Rather radically (but no doubt temporarily) changing Wonder Woman’s costume is perhaps the best thing DC Comics has done for the character this century.
At least it is if the goal was to get people talking about Wonder Woman again, because people are certainly talking about Wonder Woman again. In fact, pretty much anyone who talks about comics and superheroes ever at any point has talked specifically about Wonder Woman over the course of the last few days.
It may simply be a matter of being closer to Wondy’s wardrobe change than other newsworthy events in the recent past, but I certainly don’t remember this much attention paid the character during other outside-the-comics-media-newsworthy events in her recent history, like big, famous “real” book author Jodi Picoult writing an arc, or the famously female Gail Simone becoming the regular writer (I remember a bunch of “Hey, a woman writing Wonder Woman!” article around that time) or any Wonder Woman movie shenanigans.
Sure, not all of the reactions have been positive (just scroll down a bit for discussion of one of the more negative reactions from someone outside of comics), but over the course of the last few days, Wonder Woman has been on everyone’s lips…or at least finger tips.
So congratulations to DC on that at least. Publicity-wise, I don’t know how you can chalk this up as anything other than a win.
When the announcement first hit and reactions started rolling in, I had told myself that I’d do a round up of various reactions to the redesign on Blog@ on Thursday, providing a one-stop shopping link post for interested parties and offering some of my own thoughts. But reaction to the costume has been so overwhelming that I am well beyond whelmed—I honestly could not keep up with people talking about Wonder Woman, and my “job” is to sit in front of my computer and keep up with people talking about superhero trivia like costume changes and new directions. That’s how much people are talking about Wonder Woman these days!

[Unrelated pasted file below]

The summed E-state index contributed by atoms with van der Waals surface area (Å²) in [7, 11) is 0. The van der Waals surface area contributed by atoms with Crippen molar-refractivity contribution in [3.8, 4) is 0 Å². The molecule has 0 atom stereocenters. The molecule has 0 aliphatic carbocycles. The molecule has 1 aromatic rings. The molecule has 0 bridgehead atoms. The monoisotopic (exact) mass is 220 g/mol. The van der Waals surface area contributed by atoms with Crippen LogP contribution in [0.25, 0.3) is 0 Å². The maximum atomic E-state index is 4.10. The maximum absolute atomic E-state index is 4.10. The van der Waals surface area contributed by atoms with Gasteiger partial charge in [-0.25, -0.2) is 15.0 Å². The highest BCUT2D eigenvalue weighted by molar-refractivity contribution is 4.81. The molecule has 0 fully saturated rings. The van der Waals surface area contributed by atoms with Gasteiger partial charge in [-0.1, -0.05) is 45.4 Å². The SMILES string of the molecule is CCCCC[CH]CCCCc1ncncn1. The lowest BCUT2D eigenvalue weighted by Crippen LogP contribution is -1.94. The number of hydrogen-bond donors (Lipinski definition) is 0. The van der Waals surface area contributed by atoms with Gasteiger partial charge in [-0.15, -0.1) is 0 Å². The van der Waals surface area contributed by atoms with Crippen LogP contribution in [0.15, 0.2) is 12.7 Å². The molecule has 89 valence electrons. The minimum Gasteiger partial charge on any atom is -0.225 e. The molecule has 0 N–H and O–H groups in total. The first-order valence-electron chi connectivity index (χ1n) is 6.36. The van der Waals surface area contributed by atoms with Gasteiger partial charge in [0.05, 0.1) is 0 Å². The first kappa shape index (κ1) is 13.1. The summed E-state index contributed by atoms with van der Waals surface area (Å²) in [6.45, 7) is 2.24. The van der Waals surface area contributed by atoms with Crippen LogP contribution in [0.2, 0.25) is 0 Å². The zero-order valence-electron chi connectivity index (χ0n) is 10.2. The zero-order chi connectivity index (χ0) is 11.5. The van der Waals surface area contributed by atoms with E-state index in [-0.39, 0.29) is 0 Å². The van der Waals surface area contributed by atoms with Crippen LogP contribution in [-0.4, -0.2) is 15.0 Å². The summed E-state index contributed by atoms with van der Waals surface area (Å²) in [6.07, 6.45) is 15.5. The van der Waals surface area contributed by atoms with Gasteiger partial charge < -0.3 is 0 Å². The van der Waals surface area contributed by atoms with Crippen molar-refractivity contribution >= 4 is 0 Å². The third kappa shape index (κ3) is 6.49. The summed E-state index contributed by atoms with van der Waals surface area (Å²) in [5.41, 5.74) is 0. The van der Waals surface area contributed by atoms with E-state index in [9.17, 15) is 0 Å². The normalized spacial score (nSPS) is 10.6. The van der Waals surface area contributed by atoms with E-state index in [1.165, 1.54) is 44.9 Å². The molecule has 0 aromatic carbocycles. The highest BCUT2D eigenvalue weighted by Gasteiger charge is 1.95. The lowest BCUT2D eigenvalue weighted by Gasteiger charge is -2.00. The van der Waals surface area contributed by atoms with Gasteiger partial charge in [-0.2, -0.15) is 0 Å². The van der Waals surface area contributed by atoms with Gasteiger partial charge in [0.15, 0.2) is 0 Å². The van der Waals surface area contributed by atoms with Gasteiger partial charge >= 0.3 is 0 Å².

As I was trying to keep up with all the commentary, I noticed that a lot of what I originally thought had been said elsewhere, so I’ll keep this short and simple.
After the jump, some quick thoughts on Wonder Woman’s new duds and directions, in handy numbered format!
1.) Honest to God, when I first saw an image of the new Wonder Woman costume on DC’s Source blog (which is bursting at the electronic seams with people talking about all things Wonder Woman this week, so do check it out if you’re a fan or can’t get enough of the conversation), was that it was a picture of Gypsy.
Gypsy is, of course, a minor DC superhero who was introduced by Gerry Conway in 1984 and would become a member of what has ecome known as the Detroit Era of the Justice League. At the time, she wore an outfit that looked like what one might expect a comic book character named Gypsy to wear.
But when she resurfaced in the ’90s in Justice League Task Force (drawn by Sal Velluto), she looked like this:
More recently she appeared in Birds of Prey, as part of the “One Year Later” line-up, in which she put a shirt on, and thus looked even closer to Wonder Woman’s new look.
Anyway, a lot of folks saw Wondy’s new jacket, choker and pants looks and thought immediately of other be-jacketed superheroes (like the X-Men, or some of these guys)
Me, I thought of another black-haired Justice League character.
Wonder Woman’s wardrobe change is great news for Gypsy though—that means now one’s currently sporting the iconic red bathing suit with star-spangled shorts look if she wants to fill the void!
2.) My next thought was, “Hey, that looks an awful lot like the Wonder Woman from Justice Riders just took off her hat!”
This is the Wonder Woman from 1997 Elseworlds special Justice Riders:
3.) The costume that gets mentioned most often in these discussions seems to be her bra and biker-shorts combo from the early ’90s, when Artemis became the official Wonder Woman and our Wondy was doing her superheroing under the name “Diana.”